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I found myself back in the SF Millenium Tower at the end of October, shooting a very nice residence by my friends at Muratore Corp. We shot the spaces “straight” and then did a round of lifestyle images. Lots of photos, write-up, and behind-the-scenes images, after the jump!
One from the archives… About six months ago I spent two days with Muratore Corp, photographing one of their projects in San Francisco’s trendy North Beach neighborhood. This was one of the best projects I’ve ever shot with Muratore, and there have been a few good ones!!
One of the great aspects of this remodel was the variety and quality of the materials. Rich wood cabinetry (Walnut and Maple), stainless steel, Carerra Marble, granite, and even Ostrich Skin all make appearances.
One thing that made this a really interesting shoot was the fact that there were two strong elements in the place that were holdovers from the previous incarnation of the condo. In 1999, this place was “done” by Barry Brukoff, a Sausalito-based interior designer, and photographed for Architectural Digest by none other than Mary E. Nichols.
When the unit was sold around 2010, the coffee table and a set of large glass sculptural pieces (visible at the far left of the kitchen photo, above) were deemed too heavy to move, and so they stayed behind and were incorporated into the new owners’ plans. Cindy Bayon, of Muratore, did a radical renovation that included moving the fireplace, no small feat in a high-rise….
Here are a few behind-the-scenes shots, including one of me, comparing my living room photo, with the view of Coit Tower, to Mary Nichols’.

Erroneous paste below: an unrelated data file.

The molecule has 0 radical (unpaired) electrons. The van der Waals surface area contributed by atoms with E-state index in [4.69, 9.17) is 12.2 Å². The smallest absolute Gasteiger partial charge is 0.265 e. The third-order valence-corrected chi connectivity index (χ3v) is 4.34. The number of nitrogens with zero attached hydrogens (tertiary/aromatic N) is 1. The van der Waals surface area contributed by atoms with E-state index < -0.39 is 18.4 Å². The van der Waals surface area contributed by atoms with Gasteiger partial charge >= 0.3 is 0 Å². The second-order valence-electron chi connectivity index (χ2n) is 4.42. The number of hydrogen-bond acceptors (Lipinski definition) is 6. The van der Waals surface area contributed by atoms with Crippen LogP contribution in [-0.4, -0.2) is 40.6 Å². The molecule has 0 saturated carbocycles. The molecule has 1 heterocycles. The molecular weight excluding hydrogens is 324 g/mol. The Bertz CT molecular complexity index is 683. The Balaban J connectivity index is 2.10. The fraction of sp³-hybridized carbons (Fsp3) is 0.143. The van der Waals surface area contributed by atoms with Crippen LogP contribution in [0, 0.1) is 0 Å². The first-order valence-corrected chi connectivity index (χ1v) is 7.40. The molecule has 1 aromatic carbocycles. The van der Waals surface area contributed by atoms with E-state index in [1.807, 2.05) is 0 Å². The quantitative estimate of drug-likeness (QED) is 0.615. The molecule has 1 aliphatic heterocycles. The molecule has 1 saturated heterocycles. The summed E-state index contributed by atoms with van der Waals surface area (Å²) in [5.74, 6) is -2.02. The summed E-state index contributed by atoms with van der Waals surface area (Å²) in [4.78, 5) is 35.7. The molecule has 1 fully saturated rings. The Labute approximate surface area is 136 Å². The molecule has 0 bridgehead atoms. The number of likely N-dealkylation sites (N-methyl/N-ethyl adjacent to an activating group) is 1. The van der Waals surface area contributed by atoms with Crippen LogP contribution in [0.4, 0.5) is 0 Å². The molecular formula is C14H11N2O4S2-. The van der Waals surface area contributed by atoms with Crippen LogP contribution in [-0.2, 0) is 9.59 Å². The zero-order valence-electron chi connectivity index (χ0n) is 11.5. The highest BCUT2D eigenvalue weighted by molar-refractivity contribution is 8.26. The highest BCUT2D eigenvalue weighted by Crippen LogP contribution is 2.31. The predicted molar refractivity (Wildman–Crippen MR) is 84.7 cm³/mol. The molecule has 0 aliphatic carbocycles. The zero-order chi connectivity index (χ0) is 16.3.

Posted in In The Field
Tagged barry brukoff, coit tower, condo, high rise, interior design, mary e nichols, muratore, photography, residential, san francisco, sex appeal
On location in San Francisco’s North Beach neighborhood, with Muratore Corp.
Photo by Alan Vance
Above: composing the shot by the reflected view of the Live View screen, in the bathroom mirror. Camera is about 2 inches from the surface of the mirror. Operating the shift and rotation ring backwards was….tricky.
Photo by Alan Vance
Leveling the camera. With the center post tilted back, the usual pan/tilt/rise knobs on the tripod head no longer work as usual. Any camera move required a combination of two or more axes of motion.
Lower leg of the tripod is in a Bogen superclamp mounted on top of the short lightstand. Pendant lamps are flagged off with cinefoil so they don’t reflect in the glass of the shower stall, visible behind me. Couldn’t just turn them off because they were on the same circuit with other lights that we needed on.
Yet another fun afternoon with Cindy Bayon, this time in a high-rise atop San Francisco’s Nob Hill, documenting more past work from Muratore. This traditional condo has a to-die-for view of the Golden Gate, Pacific Heights, and The Marina. It also has one of the best collections of original Julius Shulman prints I’ve ever seen. Can you say “pressure”? 🙂 More Photos After the Jump!
I first became acquainted with Muratore when I was shooting last fall for MB Jessee, capturing Matt’s outstanding venetian plaster work in a newly finished residence. I was impressed with their work, and when I got a call from designer Cindy Bayon to shoot two more units in the same building (San Francisco’s Millenium Tower), I jumped.
We shot through two days and got some killer stuff. The Millenium Tower is a premium address, and the typical resident likes a “certain style”, so there’s no lack of great material to work with! Cindy was awesome to work with, and it took no small amount of coordination to make everything happen. In addition to working with 2 homeowners for access, I was making images for not only Muratore, but also MB Jessee, and Vantage/BTicino, as well. Not everyone’s needs overlapped, but everyone got what they were looking for, and I’m thinking that one or two of these will find their way into my portfolio…..so I’m calling this one a win. See the rest of the photos – Click Here!